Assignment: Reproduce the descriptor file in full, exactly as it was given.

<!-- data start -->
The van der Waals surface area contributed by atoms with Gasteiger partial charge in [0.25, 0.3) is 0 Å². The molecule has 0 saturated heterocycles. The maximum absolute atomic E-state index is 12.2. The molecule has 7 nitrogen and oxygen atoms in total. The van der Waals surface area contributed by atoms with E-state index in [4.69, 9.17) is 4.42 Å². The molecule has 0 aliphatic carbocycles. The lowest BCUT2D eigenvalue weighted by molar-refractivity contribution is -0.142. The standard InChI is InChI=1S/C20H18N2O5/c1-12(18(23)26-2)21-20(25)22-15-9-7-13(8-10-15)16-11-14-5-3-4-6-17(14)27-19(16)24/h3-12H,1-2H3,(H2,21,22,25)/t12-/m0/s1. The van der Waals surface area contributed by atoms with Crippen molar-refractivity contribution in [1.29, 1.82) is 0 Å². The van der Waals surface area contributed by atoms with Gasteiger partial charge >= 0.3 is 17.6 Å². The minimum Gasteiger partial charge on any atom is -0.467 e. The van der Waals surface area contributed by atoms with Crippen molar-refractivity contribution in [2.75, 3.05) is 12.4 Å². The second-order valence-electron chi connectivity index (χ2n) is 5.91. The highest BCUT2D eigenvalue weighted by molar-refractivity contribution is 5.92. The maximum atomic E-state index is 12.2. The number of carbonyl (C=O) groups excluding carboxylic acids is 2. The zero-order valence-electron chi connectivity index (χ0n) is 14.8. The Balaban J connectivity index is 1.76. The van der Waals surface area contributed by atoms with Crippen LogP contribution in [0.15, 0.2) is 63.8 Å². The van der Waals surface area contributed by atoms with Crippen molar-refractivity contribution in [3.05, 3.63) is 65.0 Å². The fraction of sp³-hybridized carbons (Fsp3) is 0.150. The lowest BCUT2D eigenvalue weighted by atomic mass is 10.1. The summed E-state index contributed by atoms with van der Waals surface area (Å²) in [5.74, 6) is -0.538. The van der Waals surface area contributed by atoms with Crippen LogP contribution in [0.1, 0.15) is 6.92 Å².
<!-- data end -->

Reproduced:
The van der Waals surface area contributed by atoms with Gasteiger partial charge in [0.25, 0.3) is 0 Å². The molecule has 0 saturated heterocycles. The maximum absolute atomic E-state index is 12.2. The molecule has 7 nitrogen and oxygen atoms in total. The van der Waals surface area contributed by atoms with E-state index in [4.69, 9.17) is 4.42 Å². The molecule has 0 aliphatic carbocycles. The lowest BCUT2D eigenvalue weighted by molar-refractivity contribution is -0.142. The standard InChI is InChI=1S/C20H18N2O5/c1-12(18(23)26-2)21-20(25)22-15-9-7-13(8-10-15)16-11-14-5-3-4-6-17(14)27-19(16)24/h3-12H,1-2H3,(H2,21,22,25)/t12-/m0/s1. The van der Waals surface area contributed by atoms with Crippen molar-refractivity contribution in [1.29, 1.82) is 0 Å². The van der Waals surface area contributed by atoms with Gasteiger partial charge >= 0.3 is 17.6 Å². The minimum Gasteiger partial charge on any atom is -0.467 e. The van der Waals surface area contributed by atoms with Crippen molar-refractivity contribution in [2.75, 3.05) is 12.4 Å². The second-order valence-electron chi connectivity index (χ2n) is 5.91. The highest BCUT2D eigenvalue weighted by molar-refractivity contribution is 5.92. The maximum atomic E-state index is 12.2. The number of carbonyl (C=O) groups excluding carboxylic acids is 2. The zero-order valence-electron chi connectivity index (χ0n) is 14.8. The Balaban J connectivity index is 1.76. The van der Waals surface area contributed by atoms with Crippen LogP contribution in [0.15, 0.2) is 63.8 Å². The van der Waals surface area contributed by atoms with Crippen molar-refractivity contribution in [3.05, 3.63) is 65.0 Å². The fraction of sp³-hybridized carbons (Fsp3) is 0.150. The lowest BCUT2D eigenvalue weighted by atomic mass is 10.1. The summed E-state index contributed by atoms with van der Waals surface area (Å²) in [5.74, 6) is -0.538. The van der Waals surface area contributed by atoms with Crippen LogP contribution in [0.1, 0.15) is 6.92 Å².